K. J. Hardie

When senior Keith Hardie first heard of Methodist University, he was reading a pamphlet given to him by Dean of Admissions Jamie Legg during a career fair in Hardie’s hometown of Oxford, N.C.

When senior Keith Hardie first heard of Methodist University, he was reading a pamphlet given to him by Dean of Admissions Jamie Legg during a career fair in Hardie’s hometown of Oxford, N.C.

“Jamie convinced me to come down and take a tour. Ever since that day, I’ve loved Methodist University,” Hardie said.

Hardie, 22, who goes by K.J., is an Industrial and Systems Engineering major. He originally came to study Forensic Science, but a conversation in Legg’s office changed the direction of his life and brought him to tears. Legg told Hardie about MU’s new Engineering Program.

“Jamie asked me what I dreamed of doing. I always wanted to be an engineer and design tennis racquets,” said Hardie.

“Well, there’s no better place for you than here,” replied Legg. “We have one of the few Professional Tennis Management programs in the country, and with our engineering program, you might as well give it a shot,” said Legg.

Hardie agreed. There was just one catch, the program didn’t start until the following year.

“My first year I was a chemistry major, getting as many classes as I could until the Engineering program began,” said Hardie.

Hardie became a pioneer of the Engineering program and contributed to the shaping of the new curriculum. You might recognize Hardie from early MU advertisements for the new program. Dr. Denise Bauer, founding director and chair and associate professor of engineering, called Hardie to discuss what topics and things he would like to take on.

“Dr. Bauer valued my input, and that really made me feel special,” Hardie said.

Dr. Bauer has high praise for Hardie. “He has been a great advocate for the program, a leader among the other students, and took it upon himself to mentor underclassmen in the engineering program he sees may need a little extra guidance,” Bauer said. “K.J. was a student we can count on to help the program in any way including sharing his experiences in engineering at Methodist with fellow students, board members, high school students, and parents. K.J.’s engagement from day one has helped the program develop into what it is today.”

Hardie was an exemplary student and was heavily involved in campus activities when he wasn’t studying or playing tennis.

“The most difficult thing was finding a way to manage my time. There’s so much I could have done. I had to pick and choose what I wanted to do,” said Hardie.

Hardie was an assistant coach for the tennis program and, after his morning classes, helped run practices. The last four years, he was involved in fraternity and sorority life, in which he served as vice president, and president for his Fraternity, Lambda Chi Alpha. He was also a member of MU’s Chorale and Chamber Singers. When asked about Hardie, Dr. Michael Martin, director of the chorale music program said, “‘Engaged’ is a great word to describe K.J. He was always a contributing member of the Chorale. However, another term for K.J. is ‘intentional,’” said Martin. “There’s never been a time where his problem-solving or effort on musical issues was not designed to make us better. He was the epitome of what I expected every member to be in this organization.”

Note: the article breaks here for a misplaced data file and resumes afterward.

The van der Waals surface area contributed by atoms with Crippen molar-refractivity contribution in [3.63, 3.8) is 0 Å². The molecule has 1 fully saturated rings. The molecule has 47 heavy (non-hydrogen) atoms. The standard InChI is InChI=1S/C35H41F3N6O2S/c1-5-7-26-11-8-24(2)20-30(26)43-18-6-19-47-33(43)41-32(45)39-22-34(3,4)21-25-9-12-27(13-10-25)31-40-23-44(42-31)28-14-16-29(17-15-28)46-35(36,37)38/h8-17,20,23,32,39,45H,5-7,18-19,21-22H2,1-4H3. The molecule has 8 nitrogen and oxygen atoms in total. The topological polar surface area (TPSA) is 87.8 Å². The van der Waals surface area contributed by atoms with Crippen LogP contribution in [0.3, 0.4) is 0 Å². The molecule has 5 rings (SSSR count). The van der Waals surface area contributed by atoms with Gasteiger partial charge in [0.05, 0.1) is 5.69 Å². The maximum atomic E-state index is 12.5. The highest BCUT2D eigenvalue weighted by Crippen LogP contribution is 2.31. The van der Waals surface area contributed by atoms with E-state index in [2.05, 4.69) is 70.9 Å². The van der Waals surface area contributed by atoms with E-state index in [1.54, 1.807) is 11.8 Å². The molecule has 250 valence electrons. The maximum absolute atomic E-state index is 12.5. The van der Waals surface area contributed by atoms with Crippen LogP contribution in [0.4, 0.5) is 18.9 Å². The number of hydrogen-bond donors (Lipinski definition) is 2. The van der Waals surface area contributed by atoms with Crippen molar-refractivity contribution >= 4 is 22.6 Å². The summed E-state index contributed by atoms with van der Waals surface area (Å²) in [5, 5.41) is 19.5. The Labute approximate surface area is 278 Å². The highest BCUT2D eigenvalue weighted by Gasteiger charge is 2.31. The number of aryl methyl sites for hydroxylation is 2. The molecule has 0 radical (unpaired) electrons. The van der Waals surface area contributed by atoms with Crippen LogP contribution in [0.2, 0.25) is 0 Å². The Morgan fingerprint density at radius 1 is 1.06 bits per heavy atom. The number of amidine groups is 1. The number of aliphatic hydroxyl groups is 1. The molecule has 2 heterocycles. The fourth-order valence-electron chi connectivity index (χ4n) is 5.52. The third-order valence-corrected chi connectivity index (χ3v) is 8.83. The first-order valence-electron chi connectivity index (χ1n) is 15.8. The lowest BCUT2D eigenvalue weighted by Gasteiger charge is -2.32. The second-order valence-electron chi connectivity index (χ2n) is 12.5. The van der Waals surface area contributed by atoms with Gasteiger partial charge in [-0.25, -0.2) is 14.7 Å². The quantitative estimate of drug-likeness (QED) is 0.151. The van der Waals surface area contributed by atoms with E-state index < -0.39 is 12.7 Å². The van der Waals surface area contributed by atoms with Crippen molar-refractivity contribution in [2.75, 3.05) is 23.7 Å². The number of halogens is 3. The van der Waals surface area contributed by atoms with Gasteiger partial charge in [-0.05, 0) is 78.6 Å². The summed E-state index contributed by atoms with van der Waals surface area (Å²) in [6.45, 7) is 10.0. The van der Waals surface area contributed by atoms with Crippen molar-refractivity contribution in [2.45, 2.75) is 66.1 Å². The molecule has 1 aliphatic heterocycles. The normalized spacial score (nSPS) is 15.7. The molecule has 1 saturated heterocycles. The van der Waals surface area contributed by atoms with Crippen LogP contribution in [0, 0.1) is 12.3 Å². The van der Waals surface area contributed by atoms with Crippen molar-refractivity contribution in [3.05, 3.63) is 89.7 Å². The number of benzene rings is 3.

Hardie has a passion for music and plays seven different instruments, including the guitar, cello, trumpet, flute, and the not-so-well known mellophone – a mix of trumpet and French horn. He enjoyed listening to music while he studied.

As a graduate of the first engineering class, Hardie cites his two-month internship as one of his proudest and memorable moments. He reported to his internship in Tennessee, where he was put in charge of a $4 million inspection project.

“During my internship, I was there with two engineering students from other schools, one from N.C. State, the other Clemson. I felt equally, if not more, prepared,” said Hardie. “I was nervous, but everything my boss asked me to do, I was able to do it. That was eye-opening to see how useful my education was here and how pertinent it was when in practice. My MU education prepared me as well as, if not better than, that of other schools,” said Hardie.

Hardie was sent alone to Atlanta to finish out the project and bring it back home to Tennessee.

In class, Hardie and his classmates were assigned the task of solving MU’s parking lot congestion. The team designed the color-coded parking system.

“We made presentations to the president of the University, and were able to see our changes the next year. We saw how the program material can make a direct impact. He then laughed and said, “I still got a parking ticket.”

Hardie says engaging in Methodist’s activities taught him how to communicate effectivity and build relationships.

“I’ve learned how to lead, especially during my time in fraternity and the marching band, and as an upperclassman on the tennis team. I’ve learned how to communicate with people and get the results we want. That’s a skill – had I not been engaged at Methodist, I don’t think I would have learned,” said Hardie.

“I’ve learned to take more of an active role with people, whether it’s with my classmates or professors. What determines success is the relationships you make,” said Hardie.

“Being able to communicate with others when I need help is something I now do well.”